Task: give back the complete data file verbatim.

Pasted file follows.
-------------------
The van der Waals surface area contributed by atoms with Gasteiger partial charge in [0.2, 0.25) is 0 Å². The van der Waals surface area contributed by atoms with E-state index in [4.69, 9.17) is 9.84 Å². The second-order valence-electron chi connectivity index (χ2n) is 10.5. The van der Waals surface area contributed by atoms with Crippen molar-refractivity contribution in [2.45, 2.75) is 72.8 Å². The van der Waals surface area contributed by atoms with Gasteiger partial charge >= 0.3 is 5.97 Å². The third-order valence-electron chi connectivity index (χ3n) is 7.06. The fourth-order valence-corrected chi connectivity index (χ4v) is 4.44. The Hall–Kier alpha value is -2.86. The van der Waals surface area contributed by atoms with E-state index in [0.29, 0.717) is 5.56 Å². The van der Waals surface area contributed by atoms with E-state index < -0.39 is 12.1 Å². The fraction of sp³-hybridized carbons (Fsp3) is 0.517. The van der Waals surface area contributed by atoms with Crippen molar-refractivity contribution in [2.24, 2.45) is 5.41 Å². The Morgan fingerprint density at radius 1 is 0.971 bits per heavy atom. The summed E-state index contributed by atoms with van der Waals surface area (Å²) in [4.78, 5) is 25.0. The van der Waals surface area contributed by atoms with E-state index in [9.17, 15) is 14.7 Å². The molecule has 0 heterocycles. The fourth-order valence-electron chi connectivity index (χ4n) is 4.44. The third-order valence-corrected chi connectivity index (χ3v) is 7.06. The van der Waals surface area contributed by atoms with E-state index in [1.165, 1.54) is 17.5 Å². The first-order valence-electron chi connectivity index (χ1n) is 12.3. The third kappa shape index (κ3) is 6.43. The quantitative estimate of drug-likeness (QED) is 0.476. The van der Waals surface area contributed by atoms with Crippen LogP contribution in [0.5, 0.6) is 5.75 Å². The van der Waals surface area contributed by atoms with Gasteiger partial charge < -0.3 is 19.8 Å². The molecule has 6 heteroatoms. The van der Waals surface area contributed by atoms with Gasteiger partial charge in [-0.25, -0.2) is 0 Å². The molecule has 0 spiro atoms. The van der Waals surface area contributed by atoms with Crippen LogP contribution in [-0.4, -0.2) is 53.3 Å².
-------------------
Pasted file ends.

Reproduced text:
The van der Waals surface area contributed by atoms with Gasteiger partial charge in [0.2, 0.25) is 0 Å². The van der Waals surface area contributed by atoms with E-state index in [4.69, 9.17) is 9.84 Å². The second-order valence-electron chi connectivity index (χ2n) is 10.5. The van der Waals surface area contributed by atoms with Crippen molar-refractivity contribution in [2.45, 2.75) is 72.8 Å². The van der Waals surface area contributed by atoms with Gasteiger partial charge >= 0.3 is 5.97 Å². The third-order valence-electron chi connectivity index (χ3n) is 7.06. The fourth-order valence-corrected chi connectivity index (χ4v) is 4.44. The Hall–Kier alpha value is -2.86. The van der Waals surface area contributed by atoms with E-state index in [0.29, 0.717) is 5.56 Å². The van der Waals surface area contributed by atoms with E-state index < -0.39 is 12.1 Å². The fraction of sp³-hybridized carbons (Fsp3) is 0.517. The van der Waals surface area contributed by atoms with Crippen molar-refractivity contribution in [2.24, 2.45) is 5.41 Å². The Morgan fingerprint density at radius 1 is 0.971 bits per heavy atom. The summed E-state index contributed by atoms with van der Waals surface area (Å²) in [4.78, 5) is 25.0. The van der Waals surface area contributed by atoms with E-state index in [9.17, 15) is 14.7 Å². The molecule has 0 heterocycles. The fourth-order valence-electron chi connectivity index (χ4n) is 4.44. The third-order valence-corrected chi connectivity index (χ3v) is 7.06. The van der Waals surface area contributed by atoms with E-state index in [1.165, 1.54) is 17.5 Å². The first-order valence-electron chi connectivity index (χ1n) is 12.3. The third kappa shape index (κ3) is 6.43. The quantitative estimate of drug-likeness (QED) is 0.476. The van der Waals surface area contributed by atoms with Crippen LogP contribution in [0.5, 0.6) is 5.75 Å². The van der Waals surface area contributed by atoms with Gasteiger partial charge < -0.3 is 19.8 Å². The molecule has 6 heteroatoms. The van der Waals surface area contributed by atoms with Gasteiger partial charge in [-0.25, -0.2) is 0 Å². The molecule has 0 spiro atoms. The van der Waals surface area contributed by atoms with Crippen LogP contribution in [-0.4, -0.2) is 53.3 Å².